Jordan Fisher Smith is author of the book Engineering Eden: The True Story of a Violent Death, a Trial and the Fight over Controlling Nature, recently long-listed for the 2017 PEN/E.O. Wilson Award for Literary Science Writing. He worked for 21 years as a park ranger in California, Wyoming, Idaho and Alaska, then turned to writing on the environment for numerous publications including Men’s Journal and the Los Angeles Times Magazine. He is also author of the book Nature Noir, and narrator of the documentary Under Our Skin.
Fisher Smith was interviewed by Jordanne Laurito, a journalist and freelance photo editor for The New York Times who is working on her bachelor’s degree at the University of Florida College of Journalism and Communications.
Jordan Fisher Smith was 21 years old when he realized he wanted to be a wilderness ranger. Three years later, he found himself fighting fires in the Northern Rockies.
“The thing about fighting fires is, when you’re with a fire crew, they put you on an airplane, fly you someplace, feed you, put you on a bus, you go to a fire, then another fire – one thing you never see is your paycheck. I would get off work when the snow flew in the fall, and feel incredibly wealthy,” he said. “Then I would go skiing.”
He shifted from job to job, looking for “the ultimate ranger job,” and did everything from guided wildflower walks to criminal investigation, Emergency Medical Technician training to riding airplanes in Alaska. Finally, his 21-year career in the wilderness came to an end due to a grueling nine-year bout with Lyme disease.
Throughout his time working in the wilderness, Fisher Smith had sensed what he described a “low-level panic” among his peers, that what they were working so hard to keep natural, wasn’t quite natural anymore.
“I had wanted to write about the struggle to figure out what exactly it is we were trying to protect or restore in protected areas in the face of the profound unnaturalness of climate change,” he said.
His deep research slowly framed itself around a story that came to him over a number of years throughout his involvement as a ranger in the history of state and national parks: the violent death of a young man named Harry Walker in Yellowstone National Park.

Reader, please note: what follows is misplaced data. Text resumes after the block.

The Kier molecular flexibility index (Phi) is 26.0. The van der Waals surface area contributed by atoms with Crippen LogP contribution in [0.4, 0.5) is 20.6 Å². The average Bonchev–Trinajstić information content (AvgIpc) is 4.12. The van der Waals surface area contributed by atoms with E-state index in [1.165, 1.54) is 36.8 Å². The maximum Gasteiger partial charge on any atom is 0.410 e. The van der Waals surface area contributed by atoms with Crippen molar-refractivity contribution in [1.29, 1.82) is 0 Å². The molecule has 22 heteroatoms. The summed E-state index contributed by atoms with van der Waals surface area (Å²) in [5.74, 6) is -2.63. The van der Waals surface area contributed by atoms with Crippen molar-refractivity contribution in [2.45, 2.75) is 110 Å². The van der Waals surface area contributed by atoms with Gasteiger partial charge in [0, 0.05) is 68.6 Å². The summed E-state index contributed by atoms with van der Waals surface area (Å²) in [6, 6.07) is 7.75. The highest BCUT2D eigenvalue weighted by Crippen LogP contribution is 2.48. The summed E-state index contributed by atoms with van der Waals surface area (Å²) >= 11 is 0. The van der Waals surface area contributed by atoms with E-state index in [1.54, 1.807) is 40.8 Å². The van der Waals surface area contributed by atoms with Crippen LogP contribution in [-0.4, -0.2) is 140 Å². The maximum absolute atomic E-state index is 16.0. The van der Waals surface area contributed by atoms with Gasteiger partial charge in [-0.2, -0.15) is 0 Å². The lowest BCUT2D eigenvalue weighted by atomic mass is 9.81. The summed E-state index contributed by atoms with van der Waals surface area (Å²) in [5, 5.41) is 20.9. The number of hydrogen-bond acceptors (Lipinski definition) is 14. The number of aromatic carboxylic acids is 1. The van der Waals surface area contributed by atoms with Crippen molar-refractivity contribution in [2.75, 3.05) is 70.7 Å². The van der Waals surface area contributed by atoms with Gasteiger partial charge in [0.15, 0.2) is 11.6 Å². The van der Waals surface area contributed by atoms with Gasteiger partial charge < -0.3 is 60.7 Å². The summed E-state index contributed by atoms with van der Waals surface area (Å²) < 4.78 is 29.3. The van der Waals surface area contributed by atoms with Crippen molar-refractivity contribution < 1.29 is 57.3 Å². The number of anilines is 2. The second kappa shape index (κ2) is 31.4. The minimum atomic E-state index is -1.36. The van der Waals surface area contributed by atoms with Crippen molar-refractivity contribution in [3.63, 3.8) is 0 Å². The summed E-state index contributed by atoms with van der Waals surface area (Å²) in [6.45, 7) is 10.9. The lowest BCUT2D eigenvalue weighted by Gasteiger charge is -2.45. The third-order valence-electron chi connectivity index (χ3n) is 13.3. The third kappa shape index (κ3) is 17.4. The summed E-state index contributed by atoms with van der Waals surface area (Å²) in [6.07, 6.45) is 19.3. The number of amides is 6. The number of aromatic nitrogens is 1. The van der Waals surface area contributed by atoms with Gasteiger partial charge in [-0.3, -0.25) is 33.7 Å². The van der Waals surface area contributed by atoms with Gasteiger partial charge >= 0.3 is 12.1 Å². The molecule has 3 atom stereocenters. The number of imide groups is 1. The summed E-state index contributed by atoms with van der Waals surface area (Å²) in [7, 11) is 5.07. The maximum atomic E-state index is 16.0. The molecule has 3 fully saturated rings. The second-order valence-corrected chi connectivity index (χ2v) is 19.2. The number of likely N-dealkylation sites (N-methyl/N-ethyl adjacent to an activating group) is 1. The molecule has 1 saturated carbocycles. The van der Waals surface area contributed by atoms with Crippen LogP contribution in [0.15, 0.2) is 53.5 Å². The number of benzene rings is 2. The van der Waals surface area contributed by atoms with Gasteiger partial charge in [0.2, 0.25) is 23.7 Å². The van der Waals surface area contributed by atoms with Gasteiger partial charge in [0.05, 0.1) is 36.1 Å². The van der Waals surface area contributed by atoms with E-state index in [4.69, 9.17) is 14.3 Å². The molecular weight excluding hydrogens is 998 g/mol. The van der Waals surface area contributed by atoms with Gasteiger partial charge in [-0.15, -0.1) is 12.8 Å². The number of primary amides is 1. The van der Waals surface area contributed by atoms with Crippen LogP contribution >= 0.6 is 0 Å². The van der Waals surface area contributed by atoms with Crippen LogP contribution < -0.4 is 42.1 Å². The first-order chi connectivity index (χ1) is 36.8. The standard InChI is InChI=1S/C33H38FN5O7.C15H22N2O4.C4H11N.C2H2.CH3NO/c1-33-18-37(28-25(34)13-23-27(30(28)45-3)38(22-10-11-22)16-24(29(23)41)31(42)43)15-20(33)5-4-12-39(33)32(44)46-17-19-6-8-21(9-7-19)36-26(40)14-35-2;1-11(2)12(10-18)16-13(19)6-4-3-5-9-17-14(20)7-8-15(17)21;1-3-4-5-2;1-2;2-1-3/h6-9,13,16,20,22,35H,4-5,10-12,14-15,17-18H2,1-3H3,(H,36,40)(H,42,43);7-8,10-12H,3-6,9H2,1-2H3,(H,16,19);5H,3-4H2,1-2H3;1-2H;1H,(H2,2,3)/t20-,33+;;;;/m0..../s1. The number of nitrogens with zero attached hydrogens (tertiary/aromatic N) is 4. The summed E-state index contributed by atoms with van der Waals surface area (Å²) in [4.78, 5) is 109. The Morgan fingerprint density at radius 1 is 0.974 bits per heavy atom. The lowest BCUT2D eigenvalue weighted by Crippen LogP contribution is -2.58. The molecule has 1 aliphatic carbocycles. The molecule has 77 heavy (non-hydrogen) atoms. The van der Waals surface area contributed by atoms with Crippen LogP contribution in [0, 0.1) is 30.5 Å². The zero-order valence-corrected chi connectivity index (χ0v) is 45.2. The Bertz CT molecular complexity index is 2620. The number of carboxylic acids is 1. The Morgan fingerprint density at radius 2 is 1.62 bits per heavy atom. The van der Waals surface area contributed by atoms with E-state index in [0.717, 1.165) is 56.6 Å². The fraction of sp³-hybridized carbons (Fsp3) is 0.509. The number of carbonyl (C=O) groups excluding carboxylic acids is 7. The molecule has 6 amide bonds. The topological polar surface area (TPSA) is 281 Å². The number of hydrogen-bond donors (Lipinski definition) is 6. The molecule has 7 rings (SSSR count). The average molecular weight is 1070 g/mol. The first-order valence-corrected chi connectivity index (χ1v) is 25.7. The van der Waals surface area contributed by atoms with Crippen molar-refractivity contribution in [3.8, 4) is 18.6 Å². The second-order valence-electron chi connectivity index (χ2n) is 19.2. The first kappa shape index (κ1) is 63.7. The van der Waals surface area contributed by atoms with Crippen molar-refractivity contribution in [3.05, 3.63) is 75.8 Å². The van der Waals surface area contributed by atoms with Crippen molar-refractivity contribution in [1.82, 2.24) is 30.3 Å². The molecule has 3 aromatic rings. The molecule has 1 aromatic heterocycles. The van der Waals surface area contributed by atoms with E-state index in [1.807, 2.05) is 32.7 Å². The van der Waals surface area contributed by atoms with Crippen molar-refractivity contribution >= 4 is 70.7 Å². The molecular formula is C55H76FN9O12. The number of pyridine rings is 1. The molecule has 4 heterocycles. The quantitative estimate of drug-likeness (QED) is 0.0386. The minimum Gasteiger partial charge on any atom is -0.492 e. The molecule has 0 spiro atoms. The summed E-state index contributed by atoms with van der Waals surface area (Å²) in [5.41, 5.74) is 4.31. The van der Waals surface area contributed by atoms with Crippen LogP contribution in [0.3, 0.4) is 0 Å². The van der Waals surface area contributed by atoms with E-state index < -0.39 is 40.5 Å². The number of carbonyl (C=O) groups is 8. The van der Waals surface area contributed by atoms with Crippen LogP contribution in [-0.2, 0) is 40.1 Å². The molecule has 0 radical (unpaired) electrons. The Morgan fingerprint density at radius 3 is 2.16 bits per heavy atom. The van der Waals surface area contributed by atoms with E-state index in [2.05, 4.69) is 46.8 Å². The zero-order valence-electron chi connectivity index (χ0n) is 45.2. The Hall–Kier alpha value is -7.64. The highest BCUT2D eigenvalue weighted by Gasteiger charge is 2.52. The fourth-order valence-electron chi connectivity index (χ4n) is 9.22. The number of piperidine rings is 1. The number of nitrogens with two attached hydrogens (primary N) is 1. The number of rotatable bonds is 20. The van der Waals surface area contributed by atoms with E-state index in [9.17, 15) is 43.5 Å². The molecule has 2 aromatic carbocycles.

Walker, from Alabama, was killed and partially eaten by a grizzly bear. His death spawned a heated scientific debate over the ways in which Yellowstone was being managed, and in the long run, how humans interact with nature.
Fisher Smith himself was close to nature since childhood. Born in 1955, he was raised surrounded by the Sierra Nevada mountains, the region where he makes his home today. He has indelible memories of falling asleep to the howling winds of snowstorms, and of forests full of giant redwoods. It was in the presence of those ancient, towering trees – some, he recalls, measured to pre-date the Norman Conquest of England and the Magna Carta – that he developed the sense of time and space necessary to tell a story as deep and connecting as Engineering Eden.
Harry Walker had come to Yellowstone in 1972 in search of himself. Instead, he became a tragic symbol of poor wildlife management and the killer grizzly bear. Walker’s death prompted a fierce debate over the human role in engineering nature, with some of the biggest names in wildlife biology at the time on either side.
While a tempest of people, places and ideas rage within the pages of Engineering Eden the author is a calm voice in the storm, letting the reader take it all in and form an opinion of their own.
“I wanted the artistic form of this narrative nonfiction work to resemble the endless interconnection of nature itself,” Fisher Smith said. “Instead of saying to my reader, ‘Okay, now watch this. I’m gonna try to really make this complex web of relationships right in front of you,’ I just did it.”
Following the theme of connectivity, it’s no accident that Engineering Eden was released in 2016, during the centennial celebration of the National Park Service. Fisher Smith says he and his team worked “very hard” to get the book out on the centennial year.
The book took many years of research. “I think it’s a work ethic of sorts,” Fisher Smith said. “When I take something on, I tend to be meticulous about completing it. This story had come to me in different shreds – bits and pieces – I didn’t know everything was connected at that time. Once I understood the wholeness of the story, I felt like I really had to tell the thing holistically.”
Today, the human impacts to Yellowstone are even greater than anyone imagined during the debates over Walker’s death. Fisher Smith feels the biggest issue facing Yellowstone is not humans, or bears, but rather climate change. “The fact that spring comes earlier, fall comes later, and in between you have drier conditions. Wetlands and ponds are drying, species are moving uphill,” he said. “Fire behavior is known to be getting more intense. Climate change is something difficult to see, so it’s important to look to science’s authoritative figures to tell us.”